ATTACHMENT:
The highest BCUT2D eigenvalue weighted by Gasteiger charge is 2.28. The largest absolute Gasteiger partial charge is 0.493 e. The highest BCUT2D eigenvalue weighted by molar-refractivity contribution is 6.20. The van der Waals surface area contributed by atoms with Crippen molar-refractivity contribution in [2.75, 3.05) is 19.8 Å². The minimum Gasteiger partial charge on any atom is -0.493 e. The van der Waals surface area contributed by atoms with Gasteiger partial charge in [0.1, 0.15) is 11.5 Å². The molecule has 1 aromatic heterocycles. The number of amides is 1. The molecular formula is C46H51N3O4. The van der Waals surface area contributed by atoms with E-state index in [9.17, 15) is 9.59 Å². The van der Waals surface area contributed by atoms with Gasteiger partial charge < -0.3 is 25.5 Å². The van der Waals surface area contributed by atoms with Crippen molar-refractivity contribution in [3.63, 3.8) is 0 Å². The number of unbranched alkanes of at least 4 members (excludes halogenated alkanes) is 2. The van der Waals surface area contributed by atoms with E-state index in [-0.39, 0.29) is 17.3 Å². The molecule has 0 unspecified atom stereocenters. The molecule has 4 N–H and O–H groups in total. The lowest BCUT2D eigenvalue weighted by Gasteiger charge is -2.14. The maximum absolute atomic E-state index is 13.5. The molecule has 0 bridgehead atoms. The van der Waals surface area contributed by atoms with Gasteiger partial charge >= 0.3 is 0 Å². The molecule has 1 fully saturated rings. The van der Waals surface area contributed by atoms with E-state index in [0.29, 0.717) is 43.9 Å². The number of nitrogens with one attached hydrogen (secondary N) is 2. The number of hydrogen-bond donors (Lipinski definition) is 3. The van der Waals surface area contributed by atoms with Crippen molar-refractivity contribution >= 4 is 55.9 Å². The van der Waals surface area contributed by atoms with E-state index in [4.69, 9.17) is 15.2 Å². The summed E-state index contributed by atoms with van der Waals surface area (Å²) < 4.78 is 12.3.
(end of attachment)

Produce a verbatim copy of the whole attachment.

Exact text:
The highest BCUT2D eigenvalue weighted by Gasteiger charge is 2.28. The largest absolute Gasteiger partial charge is 0.493 e. The highest BCUT2D eigenvalue weighted by molar-refractivity contribution is 6.20. The van der Waals surface area contributed by atoms with Crippen molar-refractivity contribution in [2.75, 3.05) is 19.8 Å². The minimum Gasteiger partial charge on any atom is -0.493 e. The van der Waals surface area contributed by atoms with Gasteiger partial charge in [0.1, 0.15) is 11.5 Å². The molecule has 1 aromatic heterocycles. The number of amides is 1. The molecular formula is C46H51N3O4. The van der Waals surface area contributed by atoms with E-state index in [9.17, 15) is 9.59 Å². The van der Waals surface area contributed by atoms with Gasteiger partial charge < -0.3 is 25.5 Å². The van der Waals surface area contributed by atoms with Crippen molar-refractivity contribution in [3.63, 3.8) is 0 Å². The number of unbranched alkanes of at least 4 members (excludes halogenated alkanes) is 2. The van der Waals surface area contributed by atoms with E-state index in [-0.39, 0.29) is 17.3 Å². The molecule has 0 unspecified atom stereocenters. The molecule has 4 N–H and O–H groups in total. The lowest BCUT2D eigenvalue weighted by Gasteiger charge is -2.14. The maximum absolute atomic E-state index is 13.5. The molecule has 0 bridgehead atoms. The van der Waals surface area contributed by atoms with Gasteiger partial charge >= 0.3 is 0 Å². The molecule has 1 fully saturated rings. The van der Waals surface area contributed by atoms with E-state index in [0.29, 0.717) is 43.9 Å². The number of nitrogens with one attached hydrogen (secondary N) is 2. The number of hydrogen-bond donors (Lipinski definition) is 3. The van der Waals surface area contributed by atoms with Crippen molar-refractivity contribution >= 4 is 55.9 Å². The van der Waals surface area contributed by atoms with E-state index in [4.69, 9.17) is 15.2 Å². The summed E-state index contributed by atoms with van der Waals surface area (Å²) < 4.78 is 12.3.